Palpitations
  • Common symptoms include sustained or paroxysmal hypertension associated with headaches, sweating, or palpitations. This article describes a patient with an extra-adrenal pheochromocytoma who presented with symptoms associated with voiding.[ncbi.nlm.nih.gov]
  • The classic presentation of pheochromocytoma is episodic hypertension, headaches, palpitations, and diaphoresis. In the pediatric population, 40% of pheochromocytomas have a hereditary basis.[ncbi.nlm.nih.gov]
  • Pheochromocytoma, a neuroendocrine tumor of the adrenal medulla, arising from chromaffin cells, usually presents with the clinical triad of paroxysmal headache, profuse sweating and palpitations, associated with labile hypertension.[ncbi.nlm.nih.gov]
  • Paroxysmal episodes of serious hypertension, headache, palpitation, and diaphoresis are the typical manifestations (Bravo, 2004).[ncbi.nlm.nih.gov]
  • The classic triad of symptoms is headache, palpitations, and diaphoresis, but clinical presentation varies greatly. Pheochromocytoma can also mimic acute coronary syndrome and heart failure.[ncbi.nlm.nih.gov]
Tachycardia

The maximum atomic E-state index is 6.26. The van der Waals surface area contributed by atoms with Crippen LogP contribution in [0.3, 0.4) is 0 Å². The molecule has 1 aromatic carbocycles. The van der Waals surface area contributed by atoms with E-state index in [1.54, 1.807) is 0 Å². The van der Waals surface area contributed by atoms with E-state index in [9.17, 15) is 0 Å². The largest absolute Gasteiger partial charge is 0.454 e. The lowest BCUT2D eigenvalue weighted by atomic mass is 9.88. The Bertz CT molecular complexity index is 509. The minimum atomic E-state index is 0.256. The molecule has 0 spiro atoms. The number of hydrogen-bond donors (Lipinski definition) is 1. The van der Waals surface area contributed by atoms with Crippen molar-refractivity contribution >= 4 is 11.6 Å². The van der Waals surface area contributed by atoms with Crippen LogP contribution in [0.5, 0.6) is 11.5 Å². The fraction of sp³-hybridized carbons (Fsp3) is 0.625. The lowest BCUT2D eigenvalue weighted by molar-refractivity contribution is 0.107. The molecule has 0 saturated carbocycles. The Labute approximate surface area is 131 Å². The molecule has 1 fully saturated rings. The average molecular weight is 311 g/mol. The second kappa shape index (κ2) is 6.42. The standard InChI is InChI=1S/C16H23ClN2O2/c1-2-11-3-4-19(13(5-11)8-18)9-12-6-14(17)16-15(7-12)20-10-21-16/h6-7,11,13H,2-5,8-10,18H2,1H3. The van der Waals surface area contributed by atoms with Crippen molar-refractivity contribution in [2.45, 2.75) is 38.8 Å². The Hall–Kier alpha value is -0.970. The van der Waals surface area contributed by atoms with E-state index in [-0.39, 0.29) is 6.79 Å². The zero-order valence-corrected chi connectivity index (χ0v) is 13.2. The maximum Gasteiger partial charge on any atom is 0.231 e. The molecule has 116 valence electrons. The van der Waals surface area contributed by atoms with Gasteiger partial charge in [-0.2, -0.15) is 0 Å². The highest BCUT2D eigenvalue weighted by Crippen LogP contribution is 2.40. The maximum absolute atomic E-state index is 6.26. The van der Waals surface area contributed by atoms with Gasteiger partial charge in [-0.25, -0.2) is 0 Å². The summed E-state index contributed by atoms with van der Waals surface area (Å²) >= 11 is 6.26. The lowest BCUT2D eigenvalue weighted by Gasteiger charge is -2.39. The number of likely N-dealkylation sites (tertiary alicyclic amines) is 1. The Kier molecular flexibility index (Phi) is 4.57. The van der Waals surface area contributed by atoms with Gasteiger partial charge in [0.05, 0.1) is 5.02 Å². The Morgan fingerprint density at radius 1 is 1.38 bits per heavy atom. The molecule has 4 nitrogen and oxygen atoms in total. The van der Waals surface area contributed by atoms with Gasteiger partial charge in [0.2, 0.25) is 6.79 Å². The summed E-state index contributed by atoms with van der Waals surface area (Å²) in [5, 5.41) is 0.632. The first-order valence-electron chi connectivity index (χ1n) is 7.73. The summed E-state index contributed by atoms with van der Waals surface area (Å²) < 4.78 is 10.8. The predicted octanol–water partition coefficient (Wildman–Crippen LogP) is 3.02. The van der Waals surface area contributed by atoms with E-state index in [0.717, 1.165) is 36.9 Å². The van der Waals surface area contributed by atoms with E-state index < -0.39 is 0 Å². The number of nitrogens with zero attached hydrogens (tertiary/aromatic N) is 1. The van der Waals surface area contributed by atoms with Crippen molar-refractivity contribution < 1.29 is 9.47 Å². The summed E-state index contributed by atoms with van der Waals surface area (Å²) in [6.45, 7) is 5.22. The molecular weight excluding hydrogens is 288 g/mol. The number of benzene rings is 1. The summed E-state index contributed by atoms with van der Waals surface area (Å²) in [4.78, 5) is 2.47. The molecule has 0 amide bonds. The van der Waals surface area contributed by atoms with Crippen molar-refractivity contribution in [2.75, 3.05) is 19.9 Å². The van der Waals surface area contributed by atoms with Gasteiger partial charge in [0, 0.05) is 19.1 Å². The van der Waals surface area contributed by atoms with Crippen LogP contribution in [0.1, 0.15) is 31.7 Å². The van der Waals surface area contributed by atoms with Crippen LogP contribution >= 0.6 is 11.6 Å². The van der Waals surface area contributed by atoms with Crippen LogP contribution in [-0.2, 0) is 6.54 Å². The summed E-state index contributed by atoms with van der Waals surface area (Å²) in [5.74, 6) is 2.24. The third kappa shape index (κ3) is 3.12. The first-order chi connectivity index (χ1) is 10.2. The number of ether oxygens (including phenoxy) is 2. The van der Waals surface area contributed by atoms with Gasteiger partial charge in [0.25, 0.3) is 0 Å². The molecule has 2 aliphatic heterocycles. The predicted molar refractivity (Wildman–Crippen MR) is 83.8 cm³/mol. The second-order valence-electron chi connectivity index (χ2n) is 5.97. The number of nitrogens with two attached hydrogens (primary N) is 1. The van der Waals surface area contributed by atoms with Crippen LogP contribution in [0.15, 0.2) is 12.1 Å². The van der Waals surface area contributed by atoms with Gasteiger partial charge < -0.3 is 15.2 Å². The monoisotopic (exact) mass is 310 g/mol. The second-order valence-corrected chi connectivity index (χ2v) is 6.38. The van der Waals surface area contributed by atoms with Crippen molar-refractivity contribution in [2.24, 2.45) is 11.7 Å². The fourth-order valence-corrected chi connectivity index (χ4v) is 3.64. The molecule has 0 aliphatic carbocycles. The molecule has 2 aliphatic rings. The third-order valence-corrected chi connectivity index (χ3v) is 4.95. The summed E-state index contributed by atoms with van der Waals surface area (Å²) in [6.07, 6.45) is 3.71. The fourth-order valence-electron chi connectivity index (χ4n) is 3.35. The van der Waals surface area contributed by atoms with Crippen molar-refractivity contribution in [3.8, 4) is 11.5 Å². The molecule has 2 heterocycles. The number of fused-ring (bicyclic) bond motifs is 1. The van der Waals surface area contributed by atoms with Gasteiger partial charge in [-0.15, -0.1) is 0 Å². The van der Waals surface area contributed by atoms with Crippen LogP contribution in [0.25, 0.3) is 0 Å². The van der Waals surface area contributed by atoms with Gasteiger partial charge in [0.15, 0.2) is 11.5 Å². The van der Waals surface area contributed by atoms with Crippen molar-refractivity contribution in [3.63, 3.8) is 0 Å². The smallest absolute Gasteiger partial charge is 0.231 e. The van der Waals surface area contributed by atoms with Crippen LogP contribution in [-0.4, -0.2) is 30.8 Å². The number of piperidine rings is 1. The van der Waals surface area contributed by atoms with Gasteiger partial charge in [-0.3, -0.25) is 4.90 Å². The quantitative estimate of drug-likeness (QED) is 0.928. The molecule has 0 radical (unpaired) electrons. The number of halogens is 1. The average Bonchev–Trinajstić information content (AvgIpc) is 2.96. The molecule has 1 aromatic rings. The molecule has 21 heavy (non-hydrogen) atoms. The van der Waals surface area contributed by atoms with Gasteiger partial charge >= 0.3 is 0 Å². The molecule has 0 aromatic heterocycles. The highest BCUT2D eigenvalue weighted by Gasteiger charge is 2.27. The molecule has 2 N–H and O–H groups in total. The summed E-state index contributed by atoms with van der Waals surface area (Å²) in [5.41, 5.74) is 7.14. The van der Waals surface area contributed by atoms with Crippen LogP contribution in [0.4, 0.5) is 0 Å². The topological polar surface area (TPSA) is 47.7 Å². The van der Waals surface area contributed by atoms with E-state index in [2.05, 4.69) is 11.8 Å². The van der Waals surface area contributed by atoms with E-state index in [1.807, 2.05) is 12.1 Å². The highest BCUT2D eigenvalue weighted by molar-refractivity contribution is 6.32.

• We describe the case of a 67-year-old man presenting with ventricular tachycardia (VT) and systolic heart failure secondary to a left adrenal phaeochromocytoma. After treatment with amiodarone, the patient's VT resolved.[ncbi.nlm.nih.gov]
  • The typical symptoms are episodic in nature and include tachycardia, sweating and headache. These tumours can present as transient, reversible cardiomyopathy similar to takotsubo cardiomyopathy (TCM).[ncbi.nlm.nih.gov]
  • The patient, a 45-year-old man, reported sustained arterial hypertension with paroxysmal episodes of tachycardia, associated with head and neck burning sensation, and hand and foot tremors.[ncbi.nlm.nih.gov]
  • She developed acute hypertensive emergency (acute agitation, worsening headache, chest pain and wide complex tachycardia) when her blood pressure (BP) increased to 223/102mmHg (initial BP, 134/86mmHg) after receiving intravenous MCP.[ncbi.nlm.nih.gov]
  • Five days later, the patient had ventricular tachycardia, and severe hypertension, remarkable blood pressure fluctuation between 224/76 and 70/50 mm Hg.[ncbi.nlm.nih.gov]